\>", "Text"],
Cell[BoxData[{
\(Segments[f[t], {t, 0, 2 Pi}, 12,
AspectRatio \[Rule] Automatic]\), "\[IndentingNewLine]",
\(Estimate[f[t], {t, 0, 2 Pi}, 12]\)}], "Input"],
Cell[TextData[{
"(Remember, since we're using the whole circle, the length is really 2\[Pi] \
\[TildeTilde] 6.2831853.)\n\nWe get a nice symmetric picture, as we would \
expect. But things are different if we use g(t). Remember that t only goes \
to ",
Cell[BoxData[
\(TraditionalForm\`\@\(2 \[Pi]\)\)]],
" when we use g!"
}], "Text"],
Cell[BoxData[{
\(Segments[g[t], {t, 0, Sqrt[2 Pi]}, 12,
AspectRatio \[Rule] Automatic]\), "\[IndentingNewLine]",
\(Estimate[g[t], {t, 0, Sqrt[2 Pi]}, 12]\)}], "Input"],
Cell[TextData[{
"As you can see, the picture is all out of whack, and the estimate is much \
worse than what we obtained using f(t). The reason for this has to do with \
the ",
StyleBox["first",
FontSlant->"Italic"],
" part of this lab, where we looked at particles whose position was \
described by f(t) and g(t). \n\nThese pictures were obtained by dividing the \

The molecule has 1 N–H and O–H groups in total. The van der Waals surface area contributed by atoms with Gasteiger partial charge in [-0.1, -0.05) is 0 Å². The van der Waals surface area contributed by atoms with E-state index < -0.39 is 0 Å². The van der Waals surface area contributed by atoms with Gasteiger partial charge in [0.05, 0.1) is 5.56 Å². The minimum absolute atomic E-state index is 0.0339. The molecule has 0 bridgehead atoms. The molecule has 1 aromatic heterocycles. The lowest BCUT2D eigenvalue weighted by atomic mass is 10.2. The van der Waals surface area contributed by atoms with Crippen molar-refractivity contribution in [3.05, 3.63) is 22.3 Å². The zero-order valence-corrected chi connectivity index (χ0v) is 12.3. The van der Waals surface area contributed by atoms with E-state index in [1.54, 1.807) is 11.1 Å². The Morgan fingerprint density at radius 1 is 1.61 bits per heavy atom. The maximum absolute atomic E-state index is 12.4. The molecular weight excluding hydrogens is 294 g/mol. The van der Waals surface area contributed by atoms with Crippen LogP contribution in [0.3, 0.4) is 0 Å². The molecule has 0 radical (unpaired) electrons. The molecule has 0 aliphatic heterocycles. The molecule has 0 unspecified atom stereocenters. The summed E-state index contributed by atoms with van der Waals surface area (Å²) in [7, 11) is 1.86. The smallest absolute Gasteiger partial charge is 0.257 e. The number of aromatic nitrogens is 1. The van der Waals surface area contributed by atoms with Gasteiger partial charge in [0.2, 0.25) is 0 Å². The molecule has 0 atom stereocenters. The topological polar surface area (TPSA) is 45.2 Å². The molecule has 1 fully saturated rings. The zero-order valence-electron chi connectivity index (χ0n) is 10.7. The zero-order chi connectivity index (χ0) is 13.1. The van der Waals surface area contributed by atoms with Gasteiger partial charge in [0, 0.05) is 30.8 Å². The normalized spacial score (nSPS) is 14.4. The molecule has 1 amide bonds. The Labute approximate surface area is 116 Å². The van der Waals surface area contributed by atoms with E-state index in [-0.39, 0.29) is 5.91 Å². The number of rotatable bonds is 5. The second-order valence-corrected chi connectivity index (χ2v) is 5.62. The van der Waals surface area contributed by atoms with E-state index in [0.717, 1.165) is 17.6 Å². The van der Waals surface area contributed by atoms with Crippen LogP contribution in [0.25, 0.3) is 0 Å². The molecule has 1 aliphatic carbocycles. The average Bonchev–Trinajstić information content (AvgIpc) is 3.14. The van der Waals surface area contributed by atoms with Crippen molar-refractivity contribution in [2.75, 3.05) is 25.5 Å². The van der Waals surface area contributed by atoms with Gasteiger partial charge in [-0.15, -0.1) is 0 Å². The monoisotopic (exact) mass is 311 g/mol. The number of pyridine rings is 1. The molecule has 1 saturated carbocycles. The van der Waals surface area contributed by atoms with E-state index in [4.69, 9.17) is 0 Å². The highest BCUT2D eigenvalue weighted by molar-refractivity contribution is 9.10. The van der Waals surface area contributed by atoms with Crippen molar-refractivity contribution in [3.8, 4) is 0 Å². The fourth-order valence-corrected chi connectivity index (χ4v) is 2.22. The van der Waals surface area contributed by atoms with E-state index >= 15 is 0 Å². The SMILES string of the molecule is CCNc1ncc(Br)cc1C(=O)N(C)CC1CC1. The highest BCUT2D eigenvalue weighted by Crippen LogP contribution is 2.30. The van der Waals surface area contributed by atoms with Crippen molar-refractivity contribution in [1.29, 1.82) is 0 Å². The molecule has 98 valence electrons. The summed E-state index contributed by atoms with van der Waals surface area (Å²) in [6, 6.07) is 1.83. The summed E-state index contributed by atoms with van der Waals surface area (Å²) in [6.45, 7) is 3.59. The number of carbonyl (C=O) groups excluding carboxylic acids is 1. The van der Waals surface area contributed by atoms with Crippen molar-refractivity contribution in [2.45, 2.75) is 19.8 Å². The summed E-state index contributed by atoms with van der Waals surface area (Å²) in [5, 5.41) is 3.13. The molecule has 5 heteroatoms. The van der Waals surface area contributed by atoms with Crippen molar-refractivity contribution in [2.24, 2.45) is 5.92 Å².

time interval into 12 equal pieces; each blue segment represents the movement \
of the particle during one of those subintervals. The first picture is \
symmetric because a particle moving according to f(t) has constant speed. \
The second picture is uglier because a particle moving according to g(t) \
picks up speed as time passes, so it moves further during each successive \
subinterval.\n\nThat last paragraph is a little dense, but you should re-read \
it until you understand it because it holds the key to understanding how the \
derivative relates to the accuracy of given estimations. Once you understand \
what's happening for these pictures, you are ready for problem 2.\n"
}], "Text"],
Cell[TextData[{
StyleBox["Exercise 2",
FontSize->16,
FontWeight->"Bold"],
"\n\nIn this problem we'll work with the same two parametrizations for the \
unit circle,\n\nf(t) = (Cos(t), Sin(t)),\t0\[LessEqual]t\[LessEqual]2\[Pi]\n\
g(t) = (",
Cell[BoxData[
\(TraditionalForm\`\(\(Cos(t\^2)\)\(,\)\(\ \)\(Sin(t\^2)\)\(\ \)\)\)]],
"),\t0\[LessEqual]t\[LessEqual]",
Cell[BoxData[
\(TraditionalForm\`\@\(2 \[Pi]\)\)]],
".\n\n(a) Calculate the length of the tangent vector using the first \